“There is a mismatch between the ancestral environment humans were adapted to, and the industrialized environment many people currently live in. In terms of an evolutionary timescale, our environment has changed incredibly fast,” said Angela Garcia, also a postdoctoral research fellow with the center. 

“We have also shifted from an active lifestyle to a sedentary one. We now have an overabundance of calories available, which potentially allows us to maintain excessive levels of hormones, including the female hormone estradiol. Maintaining such high levels of hormones may increase the chance of triggering autoimmune diseases,” she said.

graphic on sex differences

Although evolution has shaped sex differences over millions of years, industrialized urban populations experience exacerbated sex differences in hormone mechanisms as well as reduced pregnancies compared with nonindustrialized populations.

Future treatments  

The researchers suggest that by framing future research within the Pregnancy Compensation Hypothesis, scientists could dive deeper into the characterization of genes, environmental context and the longitudinal history of people. 

“We think this is more than a hypothesis. By using modern molecular biologic techniques in genetics and genomics, we can look at the differences between male and female immune systems, and between modern immune profiles and those in pre-industrial populations. By doing so, we may find new ways to prevent cancer and autoimmune diseases,” said Ken Buetow, a professor with the school and co-author of the study.

The researchers also suggest there are places where genes are regulated uniquely in males and females, as well as across environmental contexts.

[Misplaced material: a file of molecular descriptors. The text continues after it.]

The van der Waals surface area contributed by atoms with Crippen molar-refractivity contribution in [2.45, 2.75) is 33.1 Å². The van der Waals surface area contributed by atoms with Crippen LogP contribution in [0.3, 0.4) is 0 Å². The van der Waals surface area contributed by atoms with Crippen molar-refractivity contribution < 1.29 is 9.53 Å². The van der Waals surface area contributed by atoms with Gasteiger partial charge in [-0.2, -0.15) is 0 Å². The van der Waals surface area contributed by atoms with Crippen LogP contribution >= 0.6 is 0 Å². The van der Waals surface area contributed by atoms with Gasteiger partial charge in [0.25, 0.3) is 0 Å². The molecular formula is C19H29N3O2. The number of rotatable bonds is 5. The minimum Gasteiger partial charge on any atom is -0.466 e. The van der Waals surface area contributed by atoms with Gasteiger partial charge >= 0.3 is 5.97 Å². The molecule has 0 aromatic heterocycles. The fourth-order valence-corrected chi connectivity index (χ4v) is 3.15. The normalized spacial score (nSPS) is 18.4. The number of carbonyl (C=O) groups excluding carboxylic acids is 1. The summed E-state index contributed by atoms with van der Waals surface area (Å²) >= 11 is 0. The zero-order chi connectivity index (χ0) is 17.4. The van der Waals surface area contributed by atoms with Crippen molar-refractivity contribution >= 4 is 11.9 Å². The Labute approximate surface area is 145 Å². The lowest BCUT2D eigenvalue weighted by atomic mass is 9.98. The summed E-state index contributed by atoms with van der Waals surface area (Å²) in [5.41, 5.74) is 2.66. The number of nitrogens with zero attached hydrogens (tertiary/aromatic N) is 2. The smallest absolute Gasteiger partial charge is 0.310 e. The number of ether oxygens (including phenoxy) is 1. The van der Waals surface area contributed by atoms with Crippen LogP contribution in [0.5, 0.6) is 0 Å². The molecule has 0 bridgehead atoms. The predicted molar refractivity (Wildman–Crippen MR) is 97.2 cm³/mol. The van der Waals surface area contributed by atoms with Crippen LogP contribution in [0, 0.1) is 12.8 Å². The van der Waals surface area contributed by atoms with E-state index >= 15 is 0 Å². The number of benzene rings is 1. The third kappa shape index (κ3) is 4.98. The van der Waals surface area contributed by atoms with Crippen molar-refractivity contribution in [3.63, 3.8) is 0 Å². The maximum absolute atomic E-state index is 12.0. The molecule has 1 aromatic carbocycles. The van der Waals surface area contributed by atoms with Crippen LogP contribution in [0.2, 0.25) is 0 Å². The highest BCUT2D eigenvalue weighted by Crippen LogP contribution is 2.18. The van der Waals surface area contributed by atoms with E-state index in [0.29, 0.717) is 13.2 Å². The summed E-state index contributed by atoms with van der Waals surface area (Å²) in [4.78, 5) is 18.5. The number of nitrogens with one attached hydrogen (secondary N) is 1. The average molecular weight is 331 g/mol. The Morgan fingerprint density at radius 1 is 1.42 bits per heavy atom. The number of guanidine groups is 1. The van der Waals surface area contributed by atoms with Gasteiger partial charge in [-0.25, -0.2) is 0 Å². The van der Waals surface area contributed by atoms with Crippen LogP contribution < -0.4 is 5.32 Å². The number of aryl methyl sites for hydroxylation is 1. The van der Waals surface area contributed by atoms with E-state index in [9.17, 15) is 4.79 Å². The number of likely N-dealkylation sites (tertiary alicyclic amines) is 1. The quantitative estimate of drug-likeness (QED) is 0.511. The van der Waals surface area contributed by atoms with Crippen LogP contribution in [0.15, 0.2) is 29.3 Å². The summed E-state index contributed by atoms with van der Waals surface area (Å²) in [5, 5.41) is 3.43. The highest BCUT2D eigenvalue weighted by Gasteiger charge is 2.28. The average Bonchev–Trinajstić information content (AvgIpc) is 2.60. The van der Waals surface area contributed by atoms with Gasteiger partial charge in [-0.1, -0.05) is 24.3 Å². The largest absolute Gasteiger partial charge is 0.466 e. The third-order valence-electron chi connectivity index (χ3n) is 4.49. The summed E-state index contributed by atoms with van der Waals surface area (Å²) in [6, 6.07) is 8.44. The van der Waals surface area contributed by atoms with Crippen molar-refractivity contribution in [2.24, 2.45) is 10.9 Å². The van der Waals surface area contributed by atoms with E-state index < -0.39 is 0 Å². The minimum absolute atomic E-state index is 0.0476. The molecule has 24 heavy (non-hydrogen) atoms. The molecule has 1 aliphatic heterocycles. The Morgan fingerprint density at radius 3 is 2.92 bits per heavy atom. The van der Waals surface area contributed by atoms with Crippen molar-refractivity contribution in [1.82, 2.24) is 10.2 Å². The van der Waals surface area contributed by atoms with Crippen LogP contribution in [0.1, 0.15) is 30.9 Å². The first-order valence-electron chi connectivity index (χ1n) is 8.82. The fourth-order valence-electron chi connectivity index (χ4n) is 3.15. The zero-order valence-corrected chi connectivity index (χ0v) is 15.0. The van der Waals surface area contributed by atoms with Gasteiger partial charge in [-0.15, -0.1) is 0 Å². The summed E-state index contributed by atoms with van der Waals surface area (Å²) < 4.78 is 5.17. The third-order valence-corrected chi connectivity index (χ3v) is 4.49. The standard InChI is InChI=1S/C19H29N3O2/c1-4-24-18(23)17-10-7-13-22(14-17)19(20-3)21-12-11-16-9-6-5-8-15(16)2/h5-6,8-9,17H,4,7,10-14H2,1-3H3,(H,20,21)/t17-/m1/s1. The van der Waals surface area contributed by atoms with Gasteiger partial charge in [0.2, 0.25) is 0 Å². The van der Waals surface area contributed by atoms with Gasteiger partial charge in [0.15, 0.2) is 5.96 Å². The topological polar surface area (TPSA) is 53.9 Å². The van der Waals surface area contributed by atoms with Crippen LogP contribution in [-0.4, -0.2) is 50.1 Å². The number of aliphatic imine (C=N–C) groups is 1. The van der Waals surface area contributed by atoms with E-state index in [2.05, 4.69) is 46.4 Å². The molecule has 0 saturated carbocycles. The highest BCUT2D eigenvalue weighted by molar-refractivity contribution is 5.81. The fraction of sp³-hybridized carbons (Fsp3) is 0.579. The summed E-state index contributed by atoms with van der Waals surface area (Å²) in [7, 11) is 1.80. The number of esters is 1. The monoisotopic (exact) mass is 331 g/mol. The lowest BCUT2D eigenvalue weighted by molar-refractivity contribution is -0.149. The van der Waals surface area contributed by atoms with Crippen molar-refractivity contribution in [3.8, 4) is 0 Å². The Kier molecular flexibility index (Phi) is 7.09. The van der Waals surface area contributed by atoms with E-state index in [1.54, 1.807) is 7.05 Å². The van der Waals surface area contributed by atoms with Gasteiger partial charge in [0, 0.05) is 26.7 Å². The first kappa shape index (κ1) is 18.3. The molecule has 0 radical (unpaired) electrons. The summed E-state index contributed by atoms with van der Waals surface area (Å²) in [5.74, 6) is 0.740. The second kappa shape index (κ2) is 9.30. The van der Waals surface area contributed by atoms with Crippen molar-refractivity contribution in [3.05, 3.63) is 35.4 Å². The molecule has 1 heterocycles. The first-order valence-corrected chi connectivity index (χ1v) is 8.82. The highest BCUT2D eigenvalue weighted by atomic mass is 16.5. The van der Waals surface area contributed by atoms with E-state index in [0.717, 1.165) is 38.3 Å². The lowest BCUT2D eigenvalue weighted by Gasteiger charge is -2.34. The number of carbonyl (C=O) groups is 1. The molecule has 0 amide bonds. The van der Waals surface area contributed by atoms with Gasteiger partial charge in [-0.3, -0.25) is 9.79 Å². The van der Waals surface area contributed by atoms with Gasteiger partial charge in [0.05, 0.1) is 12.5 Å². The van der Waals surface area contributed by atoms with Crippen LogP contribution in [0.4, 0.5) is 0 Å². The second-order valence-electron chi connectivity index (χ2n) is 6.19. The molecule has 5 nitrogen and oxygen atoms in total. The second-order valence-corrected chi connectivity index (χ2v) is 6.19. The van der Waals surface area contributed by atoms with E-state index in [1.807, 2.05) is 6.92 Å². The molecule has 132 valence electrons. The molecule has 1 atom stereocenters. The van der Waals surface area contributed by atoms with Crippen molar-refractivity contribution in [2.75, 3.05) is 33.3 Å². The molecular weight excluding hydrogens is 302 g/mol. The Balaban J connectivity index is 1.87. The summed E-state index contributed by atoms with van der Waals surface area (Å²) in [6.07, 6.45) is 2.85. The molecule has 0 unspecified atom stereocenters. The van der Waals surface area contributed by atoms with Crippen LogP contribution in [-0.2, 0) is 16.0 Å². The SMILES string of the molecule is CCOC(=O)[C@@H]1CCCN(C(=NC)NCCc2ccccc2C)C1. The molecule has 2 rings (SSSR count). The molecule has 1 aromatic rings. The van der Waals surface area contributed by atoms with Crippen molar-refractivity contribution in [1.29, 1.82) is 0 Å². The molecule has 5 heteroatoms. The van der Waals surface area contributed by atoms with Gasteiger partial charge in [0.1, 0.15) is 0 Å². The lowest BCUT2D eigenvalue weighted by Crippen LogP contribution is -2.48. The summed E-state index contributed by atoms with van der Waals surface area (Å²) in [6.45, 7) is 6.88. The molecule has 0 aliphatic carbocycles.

“Going forward, we need to systematically collect environmental variables like pathogenic exposure, levels of stress and reproductive hormones and parity. We have to understand these areas better,” Wilson said. 

sexual differences in disease diagram

This study is an interdisciplinary, collaborative effort including researchers from the School of Life Sciences, Center for Evolution and Medicine, and the School of Human Evolution and Social Change. This study is supported by the following: ASU School of Life Sciences; ASU Center for Evolution and Medicine; Prevent Cancer Foundation; Marcia and Frank Carlucci Charitable Foundation; ASU Biodesign Institute; National Institute of General Medical Sciences of the National Institutes of Health #R35GM124827; National Institute on Aging #RF1AG054442-01.

Top illustration: Jacob Sahertian/ASU VisLab

Sandra Leander

Assistant Director of Media Relations , ASU Knowledge Enterprise


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New business tool demonstrates responsibility toward society

June 11, 2019

ASU professor says firms are embracing social accounting as a business strategy

In its May newsletter, Salt River Project gave tips to consumers on how to save money using its new pricing plans and what to do in case of an outage. They also listed where they gave more than $3.6 million in donations to 358 different organizations last year.

Businesses, companies and large organizations like SRP are investing in a larger responsibility toward society by putting their money — and kind deeds — where their mouths are.

Ten years ago, examples of such corporate social responsibility would merely be publicity. Now, however, a fairly new concept called “social accounting” helps firms explain how generosity relates to their business strategy. It builds consumer trust, increasing investor confidence in its decision-making and business model.  

Social accounting accomplishes that goal by communicating how a firm’s operations create value for the organization and the community. This increases organizational transparency, strengthens stakeholder trust and provides an indicator of future performance.